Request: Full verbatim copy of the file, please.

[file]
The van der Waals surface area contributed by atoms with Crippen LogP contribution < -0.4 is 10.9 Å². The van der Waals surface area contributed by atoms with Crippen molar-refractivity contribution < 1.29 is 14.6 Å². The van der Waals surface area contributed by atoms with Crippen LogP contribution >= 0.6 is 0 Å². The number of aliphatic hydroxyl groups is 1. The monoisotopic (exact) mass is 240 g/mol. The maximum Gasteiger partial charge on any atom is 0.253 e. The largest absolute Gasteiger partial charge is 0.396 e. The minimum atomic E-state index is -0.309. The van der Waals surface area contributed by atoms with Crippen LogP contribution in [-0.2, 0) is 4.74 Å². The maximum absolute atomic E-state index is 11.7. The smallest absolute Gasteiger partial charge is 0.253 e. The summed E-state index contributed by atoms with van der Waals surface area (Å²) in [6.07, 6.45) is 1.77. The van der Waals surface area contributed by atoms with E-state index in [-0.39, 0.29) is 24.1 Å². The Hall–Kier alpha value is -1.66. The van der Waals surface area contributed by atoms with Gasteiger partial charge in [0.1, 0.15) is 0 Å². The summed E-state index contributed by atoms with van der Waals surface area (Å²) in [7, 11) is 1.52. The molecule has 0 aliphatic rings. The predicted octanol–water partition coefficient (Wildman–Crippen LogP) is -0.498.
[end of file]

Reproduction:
The van der Waals surface area contributed by atoms with Crippen LogP contribution < -0.4 is 10.9 Å². The van der Waals surface area contributed by atoms with Crippen molar-refractivity contribution < 1.29 is 14.6 Å². The van der Waals surface area contributed by atoms with Crippen LogP contribution >= 0.6 is 0 Å². The number of aliphatic hydroxyl groups is 1. The monoisotopic (exact) mass is 240 g/mol. The maximum Gasteiger partial charge on any atom is 0.253 e. The largest absolute Gasteiger partial charge is 0.396 e. The minimum atomic E-state index is -0.309. The van der Waals surface area contributed by atoms with Crippen LogP contribution in [-0.2, 0) is 4.74 Å². The maximum absolute atomic E-state index is 11.7. The smallest absolute Gasteiger partial charge is 0.253 e. The summed E-state index contributed by atoms with van der Waals surface area (Å²) in [6.07, 6.45) is 1.77. The van der Waals surface area contributed by atoms with E-state index in [-0.39, 0.29) is 24.1 Å². The Hall–Kier alpha value is -1.66. The van der Waals surface area contributed by atoms with Gasteiger partial charge in [0.1, 0.15) is 0 Å². The summed E-state index contributed by atoms with van der Waals surface area (Å²) in [7, 11) is 1.52. The molecule has 0 aliphatic rings. The predicted octanol–water partition coefficient (Wildman–Crippen LogP) is -0.498.